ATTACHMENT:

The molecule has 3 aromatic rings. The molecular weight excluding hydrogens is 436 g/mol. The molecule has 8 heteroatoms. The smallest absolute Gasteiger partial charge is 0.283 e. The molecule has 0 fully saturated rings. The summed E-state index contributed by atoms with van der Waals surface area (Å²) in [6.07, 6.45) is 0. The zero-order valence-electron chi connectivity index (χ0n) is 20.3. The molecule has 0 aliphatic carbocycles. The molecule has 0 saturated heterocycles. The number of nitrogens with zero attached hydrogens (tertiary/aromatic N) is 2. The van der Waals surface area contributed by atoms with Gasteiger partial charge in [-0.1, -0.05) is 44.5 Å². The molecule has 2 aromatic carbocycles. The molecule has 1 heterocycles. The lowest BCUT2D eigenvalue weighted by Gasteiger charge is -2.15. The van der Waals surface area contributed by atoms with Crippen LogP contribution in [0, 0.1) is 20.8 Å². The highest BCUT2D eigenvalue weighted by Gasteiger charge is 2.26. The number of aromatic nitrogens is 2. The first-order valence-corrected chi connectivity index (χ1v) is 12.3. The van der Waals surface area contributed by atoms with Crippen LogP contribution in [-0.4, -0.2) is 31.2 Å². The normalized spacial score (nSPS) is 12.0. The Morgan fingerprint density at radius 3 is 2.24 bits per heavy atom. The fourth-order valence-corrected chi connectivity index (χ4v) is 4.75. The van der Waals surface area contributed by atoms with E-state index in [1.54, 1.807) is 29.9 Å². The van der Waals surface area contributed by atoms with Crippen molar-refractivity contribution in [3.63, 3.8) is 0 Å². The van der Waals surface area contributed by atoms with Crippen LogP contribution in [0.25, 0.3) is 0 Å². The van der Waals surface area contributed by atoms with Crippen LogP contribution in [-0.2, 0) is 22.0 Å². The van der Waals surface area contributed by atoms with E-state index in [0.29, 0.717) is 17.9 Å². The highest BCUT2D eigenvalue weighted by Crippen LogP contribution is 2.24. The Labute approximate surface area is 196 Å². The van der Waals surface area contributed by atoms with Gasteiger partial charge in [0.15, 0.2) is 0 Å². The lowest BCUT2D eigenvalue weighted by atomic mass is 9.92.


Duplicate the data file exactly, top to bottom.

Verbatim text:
The molecule has 3 aromatic rings. The molecular weight excluding hydrogens is 436 g/mol. The molecule has 8 heteroatoms. The smallest absolute Gasteiger partial charge is 0.283 e. The molecule has 0 fully saturated rings. The summed E-state index contributed by atoms with van der Waals surface area (Å²) in [6.07, 6.45) is 0. The zero-order valence-electron chi connectivity index (χ0n) is 20.3. The molecule has 0 aliphatic carbocycles. The molecule has 0 saturated heterocycles. The number of nitrogens with zero attached hydrogens (tertiary/aromatic N) is 2. The van der Waals surface area contributed by atoms with Gasteiger partial charge in [-0.1, -0.05) is 44.5 Å². The molecule has 2 aromatic carbocycles. The molecule has 1 heterocycles. The lowest BCUT2D eigenvalue weighted by Gasteiger charge is -2.15. The van der Waals surface area contributed by atoms with Crippen LogP contribution in [0, 0.1) is 20.8 Å². The highest BCUT2D eigenvalue weighted by Gasteiger charge is 2.26. The number of aromatic nitrogens is 2. The first-order valence-corrected chi connectivity index (χ1v) is 12.3. The van der Waals surface area contributed by atoms with Crippen LogP contribution in [-0.4, -0.2) is 31.2 Å². The normalized spacial score (nSPS) is 12.0. The Morgan fingerprint density at radius 3 is 2.24 bits per heavy atom. The fourth-order valence-corrected chi connectivity index (χ4v) is 4.75. The van der Waals surface area contributed by atoms with E-state index in [1.54, 1.807) is 29.9 Å². The van der Waals surface area contributed by atoms with Crippen molar-refractivity contribution in [3.63, 3.8) is 0 Å². The van der Waals surface area contributed by atoms with Crippen LogP contribution in [0.25, 0.3) is 0 Å². The van der Waals surface area contributed by atoms with Crippen LogP contribution in [-0.2, 0) is 22.0 Å². The van der Waals surface area contributed by atoms with E-state index in [0.29, 0.717) is 17.9 Å². The highest BCUT2D eigenvalue weighted by Crippen LogP contribution is 2.24. The Labute approximate surface area is 196 Å². The van der Waals surface area contributed by atoms with Gasteiger partial charge in [0.15, 0.2) is 0 Å². The lowest BCUT2D eigenvalue weighted by atomic mass is 9.92.